A Chinese court jailed ex-police chief Wang Lijun for 15 years on Monday after finding him guilty on four charges, including seeking to conceal the murder of a British businessman, in a scandal that felled the ambitious politician, Bo Xilai.
The court in Chengdu in southwest China said Wang received the sentence for ‘‘bending the law for selfish ends, defection, abuse of power and bribe-taking‘‘, according to the state-run Xinhua news agency.
The court found that Wang, the former police chief of Chongqing municipality in southwest China, tried to cover up the murder of a British businessman Neil Heywood in November 2011 by Gu Kailai, the wife of Bo, one of China’s most controversial politicians.
With Gu already jailed, and Wang now joining her, the ruling Communist Party must next decide what to do with Bo, whose contentious downfall has dogged a leadership handover due to take place at a party congress as early as next month.
Wang sealed his fate at a trial a week ago by admitting the charges, according to an official account of the hearing published by Xinhua news agency. Only official media outlets were allowed inside the courtroom.
The main charges stem from a cascade of events triggered by Heywood’s murder.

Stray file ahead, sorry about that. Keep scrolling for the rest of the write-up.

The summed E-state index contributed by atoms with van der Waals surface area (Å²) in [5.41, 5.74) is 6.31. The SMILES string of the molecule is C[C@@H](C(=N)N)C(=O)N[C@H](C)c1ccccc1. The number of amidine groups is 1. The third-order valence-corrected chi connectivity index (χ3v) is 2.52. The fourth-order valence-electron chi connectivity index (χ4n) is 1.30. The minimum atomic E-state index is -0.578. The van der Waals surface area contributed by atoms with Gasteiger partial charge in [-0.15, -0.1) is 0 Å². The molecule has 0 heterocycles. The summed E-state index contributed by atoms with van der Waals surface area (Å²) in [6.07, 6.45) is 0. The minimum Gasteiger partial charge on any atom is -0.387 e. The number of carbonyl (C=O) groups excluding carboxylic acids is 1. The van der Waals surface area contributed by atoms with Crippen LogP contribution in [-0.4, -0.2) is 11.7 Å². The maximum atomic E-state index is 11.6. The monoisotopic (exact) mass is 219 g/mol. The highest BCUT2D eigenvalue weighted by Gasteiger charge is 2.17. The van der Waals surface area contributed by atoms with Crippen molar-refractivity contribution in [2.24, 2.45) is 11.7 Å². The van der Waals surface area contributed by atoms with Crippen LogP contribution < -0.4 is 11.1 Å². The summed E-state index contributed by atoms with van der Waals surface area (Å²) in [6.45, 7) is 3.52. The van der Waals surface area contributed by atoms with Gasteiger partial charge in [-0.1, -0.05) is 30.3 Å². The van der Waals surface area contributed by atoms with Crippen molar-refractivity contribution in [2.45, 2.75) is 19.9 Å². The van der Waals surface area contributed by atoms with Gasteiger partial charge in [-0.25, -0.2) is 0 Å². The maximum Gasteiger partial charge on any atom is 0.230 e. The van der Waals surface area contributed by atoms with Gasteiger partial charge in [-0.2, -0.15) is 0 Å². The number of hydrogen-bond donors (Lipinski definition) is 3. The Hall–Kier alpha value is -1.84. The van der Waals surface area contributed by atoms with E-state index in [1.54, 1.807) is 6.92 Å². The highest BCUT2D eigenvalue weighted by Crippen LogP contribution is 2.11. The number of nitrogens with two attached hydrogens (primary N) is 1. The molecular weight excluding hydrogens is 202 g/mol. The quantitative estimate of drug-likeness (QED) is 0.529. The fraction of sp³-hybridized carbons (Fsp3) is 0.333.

Officials have said the murder itself arose from a business dispute in Chongqing, the riverside municipality that Bo and Wang made into their fiefdom.
After first helping Gu evade suspicion of poisoning Heywood, Wang then kept evidence of the murder, according to the official account of Wang’s trial.
In late January, Wang confronted Bo with the allegation that Gu was suspected of killing Heywood. But Wang was ‘‘angrily rebuked and had his ears boxed’’.
Days later, Bo stripped Wang of his post as Chongqing police chief, and Wang, fearing for his safety, fled to the US consulate in Chengdu where he hid for more than 24 hours until Chinese officials coaxed him out.
In August, Gu was sentenced to a suspended death sentence, which effectively means life in prison.
The Chinese government has not said what will happen to Bo, who in March was sacked as party boss and in April suspended from the ruling Communist Party’s Politburo, a powerful decision-making council with two dozen active members.